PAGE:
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Preventing Teen Prescription Drug Abuse and Addiction

Many people underestimate the risks associated with the use of opiates like vicodin or OxyContin or stimulants like Adderall or Ritalin, but the reality is that these prescription medications are very similar in chemical profile, effects and risks to ‘street drugs’ like cocaine or heroin, and by the end of high school, about 1 student in 10 will have abused a prescription opiate to get high and 1 in 5 a prescription drug of some kind.

Prescription drug abuse is a serious problem and recreational prescription drug abuse carries with it a serious risk of addiction, injury and even overdose death.

Learn more about how and what and why teens are abusing and put into practice a couple of very simple strategies to minimize access and temptation in your own home.

The Numbers – How Big Is the Teen Prescription Drug Problem?

According to the National Institute on Drug Abuse (NIDA):

  • Almost 1 in 10 high school seniors admit to having abused Vicodin to get high, and almost 1 in 20 admit to having abused OxyContin
  • Amongst high school seniors, of the 14 most commonly abused illicit drugs, 8 are prescription medications (In order of use, Vicodin, amphetamines, tranquilizers, cough medicine, Adderall, sedatives, OxyContin, Ritalin). Only marijuana is abused more often than Vicodin.
  • 54% of teens who admitted to abusing prescription drugs say they got them for free from a family member or friend.1

Why are they so easy to find? – In 1991, doctors wrote out 5 million prescriptions for stimulants. By 2009, that number had jumped to 40 million stimulant prescriptions. In 1991, doctors wrote out 45 million prescriptions for opiate pain killers – by 2009, that number had jumped to 180 million prescriptions. With such an increase, it’s no surprise that medicine cabinets coast to coast are filled with a lot of drugs that can get teens high.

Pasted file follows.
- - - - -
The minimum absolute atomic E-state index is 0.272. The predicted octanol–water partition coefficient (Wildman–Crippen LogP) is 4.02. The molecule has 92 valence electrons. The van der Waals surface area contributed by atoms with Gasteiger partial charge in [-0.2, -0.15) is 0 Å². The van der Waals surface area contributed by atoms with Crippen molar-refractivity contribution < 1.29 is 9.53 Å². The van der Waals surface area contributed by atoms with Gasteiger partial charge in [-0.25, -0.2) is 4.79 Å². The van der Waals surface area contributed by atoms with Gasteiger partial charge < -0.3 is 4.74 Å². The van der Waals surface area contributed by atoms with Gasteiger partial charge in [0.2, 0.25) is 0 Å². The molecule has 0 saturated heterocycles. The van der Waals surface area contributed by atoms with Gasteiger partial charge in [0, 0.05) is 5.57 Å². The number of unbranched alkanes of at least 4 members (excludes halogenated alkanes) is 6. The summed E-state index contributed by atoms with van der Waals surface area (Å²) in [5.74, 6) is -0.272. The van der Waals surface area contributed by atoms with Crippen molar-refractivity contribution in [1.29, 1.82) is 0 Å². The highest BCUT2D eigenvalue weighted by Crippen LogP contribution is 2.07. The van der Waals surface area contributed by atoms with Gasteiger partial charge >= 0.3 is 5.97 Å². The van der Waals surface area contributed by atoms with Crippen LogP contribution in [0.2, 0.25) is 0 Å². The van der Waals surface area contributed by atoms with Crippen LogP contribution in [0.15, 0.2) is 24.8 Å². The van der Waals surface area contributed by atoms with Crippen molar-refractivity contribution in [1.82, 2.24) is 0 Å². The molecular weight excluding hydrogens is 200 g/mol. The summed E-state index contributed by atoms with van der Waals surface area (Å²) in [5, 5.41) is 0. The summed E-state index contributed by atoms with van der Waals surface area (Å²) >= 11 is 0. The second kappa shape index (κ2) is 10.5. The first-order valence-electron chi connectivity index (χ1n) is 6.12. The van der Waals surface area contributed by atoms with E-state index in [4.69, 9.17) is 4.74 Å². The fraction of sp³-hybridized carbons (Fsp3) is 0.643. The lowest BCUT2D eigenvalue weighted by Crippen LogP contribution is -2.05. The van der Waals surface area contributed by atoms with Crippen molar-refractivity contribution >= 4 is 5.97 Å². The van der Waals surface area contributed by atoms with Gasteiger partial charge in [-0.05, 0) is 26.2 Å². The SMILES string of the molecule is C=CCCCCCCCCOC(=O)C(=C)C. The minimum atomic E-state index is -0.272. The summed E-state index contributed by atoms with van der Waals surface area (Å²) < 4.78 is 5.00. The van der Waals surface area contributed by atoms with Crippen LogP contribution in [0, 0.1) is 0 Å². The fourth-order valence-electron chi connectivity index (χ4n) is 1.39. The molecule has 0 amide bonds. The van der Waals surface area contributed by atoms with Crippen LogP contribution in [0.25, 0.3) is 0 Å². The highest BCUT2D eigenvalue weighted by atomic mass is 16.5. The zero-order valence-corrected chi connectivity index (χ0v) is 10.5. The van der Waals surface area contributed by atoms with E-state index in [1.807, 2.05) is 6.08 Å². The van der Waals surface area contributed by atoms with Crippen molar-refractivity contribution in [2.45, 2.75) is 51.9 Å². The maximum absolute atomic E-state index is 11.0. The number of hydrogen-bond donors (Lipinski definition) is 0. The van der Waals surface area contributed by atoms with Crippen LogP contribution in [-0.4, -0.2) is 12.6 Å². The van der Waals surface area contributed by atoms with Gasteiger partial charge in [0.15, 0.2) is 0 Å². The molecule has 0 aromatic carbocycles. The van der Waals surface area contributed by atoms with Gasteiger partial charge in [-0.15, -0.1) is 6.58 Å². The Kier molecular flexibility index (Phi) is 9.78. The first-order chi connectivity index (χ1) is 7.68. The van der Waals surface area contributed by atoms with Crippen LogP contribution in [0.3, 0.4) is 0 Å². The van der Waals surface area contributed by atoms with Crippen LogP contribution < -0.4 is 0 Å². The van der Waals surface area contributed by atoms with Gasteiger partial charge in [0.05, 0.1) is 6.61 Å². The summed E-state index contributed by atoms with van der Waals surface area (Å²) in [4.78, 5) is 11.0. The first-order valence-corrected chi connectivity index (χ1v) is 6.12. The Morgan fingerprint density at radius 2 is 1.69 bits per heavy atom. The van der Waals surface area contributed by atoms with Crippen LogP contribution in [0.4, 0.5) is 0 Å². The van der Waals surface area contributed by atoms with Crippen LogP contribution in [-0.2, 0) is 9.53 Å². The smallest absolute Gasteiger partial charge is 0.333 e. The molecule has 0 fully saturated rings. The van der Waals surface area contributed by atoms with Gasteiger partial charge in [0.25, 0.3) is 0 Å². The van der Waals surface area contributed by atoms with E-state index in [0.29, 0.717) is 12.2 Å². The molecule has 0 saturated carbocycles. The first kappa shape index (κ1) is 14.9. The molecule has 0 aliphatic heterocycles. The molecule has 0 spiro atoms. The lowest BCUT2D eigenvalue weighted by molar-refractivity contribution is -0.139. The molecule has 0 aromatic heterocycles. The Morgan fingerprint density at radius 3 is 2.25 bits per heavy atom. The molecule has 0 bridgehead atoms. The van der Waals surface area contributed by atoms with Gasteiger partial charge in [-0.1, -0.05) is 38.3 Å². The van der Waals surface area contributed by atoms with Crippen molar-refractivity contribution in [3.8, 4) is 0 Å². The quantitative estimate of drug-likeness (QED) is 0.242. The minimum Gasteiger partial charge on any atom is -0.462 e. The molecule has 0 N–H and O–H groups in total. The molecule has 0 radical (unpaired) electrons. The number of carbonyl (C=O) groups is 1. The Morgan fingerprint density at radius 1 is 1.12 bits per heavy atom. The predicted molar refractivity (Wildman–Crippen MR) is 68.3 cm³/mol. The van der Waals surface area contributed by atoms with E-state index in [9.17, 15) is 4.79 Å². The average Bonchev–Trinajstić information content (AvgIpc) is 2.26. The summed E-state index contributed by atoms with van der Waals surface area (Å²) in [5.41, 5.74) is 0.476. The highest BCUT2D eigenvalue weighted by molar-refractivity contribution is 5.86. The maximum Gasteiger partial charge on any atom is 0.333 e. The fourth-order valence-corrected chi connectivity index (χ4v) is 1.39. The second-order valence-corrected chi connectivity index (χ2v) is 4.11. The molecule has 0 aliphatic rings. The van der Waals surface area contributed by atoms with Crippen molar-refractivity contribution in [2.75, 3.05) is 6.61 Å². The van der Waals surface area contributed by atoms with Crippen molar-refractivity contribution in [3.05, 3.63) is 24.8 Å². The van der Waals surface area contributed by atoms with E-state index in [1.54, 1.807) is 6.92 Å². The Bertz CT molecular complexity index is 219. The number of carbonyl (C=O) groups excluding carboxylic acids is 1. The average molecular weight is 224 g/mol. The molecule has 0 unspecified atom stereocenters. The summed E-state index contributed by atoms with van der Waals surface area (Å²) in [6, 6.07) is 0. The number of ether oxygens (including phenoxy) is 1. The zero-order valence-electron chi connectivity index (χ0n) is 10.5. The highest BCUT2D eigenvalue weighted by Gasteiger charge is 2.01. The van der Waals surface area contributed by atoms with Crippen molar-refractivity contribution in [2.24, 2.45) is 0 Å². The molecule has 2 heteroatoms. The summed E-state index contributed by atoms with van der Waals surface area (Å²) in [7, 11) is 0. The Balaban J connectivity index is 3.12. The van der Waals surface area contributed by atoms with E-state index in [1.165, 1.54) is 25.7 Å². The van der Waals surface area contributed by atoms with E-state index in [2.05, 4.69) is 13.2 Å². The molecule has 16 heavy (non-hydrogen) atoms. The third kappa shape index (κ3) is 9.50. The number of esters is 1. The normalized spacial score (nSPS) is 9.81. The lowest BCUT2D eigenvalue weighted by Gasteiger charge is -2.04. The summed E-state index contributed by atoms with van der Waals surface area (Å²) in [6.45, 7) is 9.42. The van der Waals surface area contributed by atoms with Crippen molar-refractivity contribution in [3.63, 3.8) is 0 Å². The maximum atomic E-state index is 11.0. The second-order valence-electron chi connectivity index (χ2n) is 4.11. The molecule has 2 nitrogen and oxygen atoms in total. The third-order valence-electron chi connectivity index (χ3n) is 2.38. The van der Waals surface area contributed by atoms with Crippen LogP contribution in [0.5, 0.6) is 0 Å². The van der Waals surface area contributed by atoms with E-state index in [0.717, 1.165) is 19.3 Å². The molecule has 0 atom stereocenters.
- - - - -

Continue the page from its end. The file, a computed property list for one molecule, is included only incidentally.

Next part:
Preventing Your Teen from Abusing Prescription Drugs

While you can’t hope to have your eye on a freedom craving adolescent every minute, there are steps you can take to minimize his or her access to strong drugs.

According to The Partnership for a Drug Free America, successful strategies for minimizing your teen’s likelihood of abusing prescription drugs include:

1. Keep Track of Medications

Know what’s in your medicine cabinet and know how many pills a bottle of medication contains, especially medications that teens may seek to abuse, like opiates, stimulants or sedatives. Keep track of your refills, and if you find yourself needing to refill a prescription more often than you’d anticipated; you may have a problem. If your teen son or daughter uses medications like Adderall or pain medications, make sure to control his or her access to these medications. Since teens may have access to medications in the homes of other family members, make sure to also discuss the importance of monitoring medications with other family members.

2. Limit Access to Medications

Lock your medicine cabinet, or hide strong medications where teens won’t find them.

3. Get Rid of Old Unused Medications

Too many of us hang onto unused prescriptions for long after we need them, creating deep stocks of medications for the taking. Throw out any prescription medications that are no longer used.2

While you can't protect your teen from all access and temptation, by reducing access to strong prescription medications in your home and in the homes of other family members, you increase the odds of keeping your son or daughter safe from these very dangerous substances.

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